Chapala Harbormaster Luis Jorge Ochoa has revealed promising news on plans for a major upgrade of the Chapala waterfront, including the dredging of a first rate navigation channel and significant enlargement of the city pier.
The project is coming together on the basis of a petition to the General Services division of the Secretaria de la Marina (Semar) filed by the municipal government last May. It will involve increasing the depth and length of the rustic navigation channel dug out at the end of the pier two years ago, under the supervision of the federal Ministry of Communications and Transport (SCT).
Work will also include extending the length of the pier by 70 percent and enlarging its width. According to a provisional blueprint, the Chapala lighthouse will be left intact to serve as a small museum and tourist attraction. A new high-tech beacon will be built as the end of the pier to guide fishermen, tourist boat operators and recreational sailors.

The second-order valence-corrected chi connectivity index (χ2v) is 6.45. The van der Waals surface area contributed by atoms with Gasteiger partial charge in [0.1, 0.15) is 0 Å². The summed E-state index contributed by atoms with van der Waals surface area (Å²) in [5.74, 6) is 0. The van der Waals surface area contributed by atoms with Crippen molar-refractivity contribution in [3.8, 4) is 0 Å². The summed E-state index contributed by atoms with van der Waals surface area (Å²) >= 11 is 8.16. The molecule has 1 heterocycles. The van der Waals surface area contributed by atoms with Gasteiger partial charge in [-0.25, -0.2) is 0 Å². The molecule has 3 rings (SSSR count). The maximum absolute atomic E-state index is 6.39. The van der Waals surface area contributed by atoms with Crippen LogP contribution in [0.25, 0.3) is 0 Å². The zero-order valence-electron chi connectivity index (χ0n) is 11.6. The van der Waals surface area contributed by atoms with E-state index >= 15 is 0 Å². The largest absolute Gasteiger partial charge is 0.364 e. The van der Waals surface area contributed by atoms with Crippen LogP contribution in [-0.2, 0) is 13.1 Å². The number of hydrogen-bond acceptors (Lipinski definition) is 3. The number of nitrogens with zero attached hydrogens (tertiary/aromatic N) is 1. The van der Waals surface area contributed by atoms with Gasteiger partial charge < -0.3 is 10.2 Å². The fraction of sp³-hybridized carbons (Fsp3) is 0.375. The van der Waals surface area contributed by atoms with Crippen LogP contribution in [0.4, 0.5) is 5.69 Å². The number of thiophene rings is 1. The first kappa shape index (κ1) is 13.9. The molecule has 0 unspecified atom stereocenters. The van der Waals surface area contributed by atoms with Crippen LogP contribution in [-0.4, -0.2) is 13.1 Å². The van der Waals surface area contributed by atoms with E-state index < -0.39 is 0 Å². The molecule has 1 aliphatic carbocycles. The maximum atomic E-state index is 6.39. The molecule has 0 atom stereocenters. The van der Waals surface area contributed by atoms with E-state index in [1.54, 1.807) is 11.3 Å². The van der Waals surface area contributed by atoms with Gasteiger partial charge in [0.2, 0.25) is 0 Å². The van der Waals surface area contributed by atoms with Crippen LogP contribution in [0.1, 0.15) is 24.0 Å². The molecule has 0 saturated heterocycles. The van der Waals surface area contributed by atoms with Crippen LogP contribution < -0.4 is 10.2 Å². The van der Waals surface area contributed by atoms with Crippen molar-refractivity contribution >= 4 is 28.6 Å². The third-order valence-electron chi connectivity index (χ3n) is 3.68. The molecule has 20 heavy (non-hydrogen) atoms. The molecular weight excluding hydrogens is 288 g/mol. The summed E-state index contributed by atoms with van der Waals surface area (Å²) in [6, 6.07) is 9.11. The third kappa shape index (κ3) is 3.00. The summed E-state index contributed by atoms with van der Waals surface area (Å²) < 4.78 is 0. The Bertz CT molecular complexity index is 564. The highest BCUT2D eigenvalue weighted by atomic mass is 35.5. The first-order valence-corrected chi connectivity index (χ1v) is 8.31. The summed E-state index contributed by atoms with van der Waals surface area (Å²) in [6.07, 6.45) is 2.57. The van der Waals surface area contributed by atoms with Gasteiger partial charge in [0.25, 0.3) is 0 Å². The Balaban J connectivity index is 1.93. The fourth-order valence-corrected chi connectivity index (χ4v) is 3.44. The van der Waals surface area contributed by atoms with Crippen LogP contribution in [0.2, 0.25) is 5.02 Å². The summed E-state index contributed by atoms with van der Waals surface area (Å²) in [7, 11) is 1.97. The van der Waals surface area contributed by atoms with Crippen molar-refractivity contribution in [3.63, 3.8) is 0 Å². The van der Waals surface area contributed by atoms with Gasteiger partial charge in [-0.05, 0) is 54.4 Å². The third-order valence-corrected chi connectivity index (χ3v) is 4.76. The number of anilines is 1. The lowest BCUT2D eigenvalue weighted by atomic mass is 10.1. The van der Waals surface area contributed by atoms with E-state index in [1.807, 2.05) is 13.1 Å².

In addition, the plan contemplates establishing a government mandated minimum operational water level (Namino) for Lake Chapala, such as those defined by the National Water Commission to regulate artificial reservoirs. Ochoa sees that as a measure that will guarantee a fair share of water resources for the lake and assure its conservation.
The harbormaster indicates that President Enrique Peña Nieto has given the nod for federal funding to be included in the Semar budget for 2015. Requisite technical and environmental impact studies are currently in progress, and should be completed by the end of the calendar year.
Chapala’s earliest docking area was a simple stone quay built in 1820. Major pier improvements date back to 1898, 1908 and the 1950’s. Ochoa is confidents that a new makeover will be welcomed by those who make a living from navigation, the local tourist industry and aquatic sport enthusiasts.